Anonymous said...

and just to clarify, and borrow your metphor.... the downpour in this argument is "what other sport tests more, and so is better positioned to stop cheating as much as is scientifically possible?" and your response is "the sport is terminal because of doping, they're all dopers, look at the past." er hello? answer the question.

Ross Tucker and Jonathan Dugas said...

Hi again people,

To Anonymous:
We can agree that cycling does more than any other sport---the biological passport is clear evidence of that. However, our point is that these kinds of decisions were not proactive moves by the UCI but rather reactive moves in response to bad press after 1998.

In this is cycling is very different from the NFL and the MLB, because both of those leagues have had scandals (baseball more than football). In all three sports their hands were forced, but in the NFL and MLB the response has been very, very weak, with leagues refusing to fall under WADA's umbrella of testing and with players being allowed to test positive for banned substances numerous times before suffering any kind of serious ban.

Cycling has done more than them, to be sure, but any one involved in cycling in the 1990s knew full well about the abuse of EPO, but instead of doing their best to stamp it out, the only move the UCI made was the 50% Hct rule which is so feeble by design it meant nothing. The use of drugs was very much an open secret, but there was practically no response from the UCI until after the scandal of 1998.

We are both cycling fans and in fact cycling is my primary competitive sport, but at the professional level as a sport it has huge problems. The fact that an active cyclist donated six figures to the UCI and it was not disclosed at the time is just one illustration of this. That is a massive conflict of interest, even if the UCI is a non-profit organization, and it is debatable if an active rider should even be allowed to donate money to the body that has the power to sanction him or her.

And there is definitely something wrong with any organization who reacts as Pat McQuaide did to Landis' confession. Surely if you are serious about the problem, you would welcome with open arms confessions from athletes both retired and current, but especially from current athletes. After all, they are the insiders with all the knowledge and evidence, and confessions by them should at least be taken seriously until they can be shown not to be serious in nature.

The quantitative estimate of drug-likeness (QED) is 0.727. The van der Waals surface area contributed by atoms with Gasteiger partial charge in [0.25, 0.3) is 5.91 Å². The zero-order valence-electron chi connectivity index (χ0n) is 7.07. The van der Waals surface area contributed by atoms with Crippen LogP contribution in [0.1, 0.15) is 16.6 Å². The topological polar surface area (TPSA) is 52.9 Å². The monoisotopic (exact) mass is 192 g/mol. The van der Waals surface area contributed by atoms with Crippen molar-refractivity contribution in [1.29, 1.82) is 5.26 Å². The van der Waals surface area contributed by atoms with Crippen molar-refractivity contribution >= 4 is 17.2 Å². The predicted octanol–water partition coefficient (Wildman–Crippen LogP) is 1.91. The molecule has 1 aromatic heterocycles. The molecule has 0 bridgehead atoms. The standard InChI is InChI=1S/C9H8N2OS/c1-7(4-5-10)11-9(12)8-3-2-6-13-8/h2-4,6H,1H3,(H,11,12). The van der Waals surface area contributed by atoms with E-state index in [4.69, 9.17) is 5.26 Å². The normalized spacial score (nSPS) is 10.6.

I will be called a cynic for this, but the large sums of money involved in international sports are clear incentive for the governing bodies to control things as much as they can, and also for athletes to lie and cheat to maximize their own earnings. Ten years ago we had a huge match-fixing scandal in cricket. Not too long ago here in the USA the former NBA ref Tim Donaghy made allegations that the league attempts to prolong playoff series via the refs. One more example is Robert Hoyzer, the German soccer referee who fixed Bundesliga matches in 2005.

So there is likely some degree of control and/or manipulation by governing bodies in all (big) international sports, and we would be naiive not to acknowledge this as a possibility in any sport.

Finally, on the issue of bias, we all bring some bias to the table in each and every debate. To say someone is unbiased is a gross oversight, because all of our prior experiences shape our beliefs and opinions and therefore also affect the way we even interpret scientific data.

Scientists like to believe that the are not biased, that they are objective. But we all are biased to some degree. I can accept this because it is what makes us have differing viewpoints and ultimately moves us forward via discussion and debate.

Thanks for comments again to all, looking forward to more discussion.

Kind Regards,

Ross Tucker and Jonathan Dugas said...

Hi again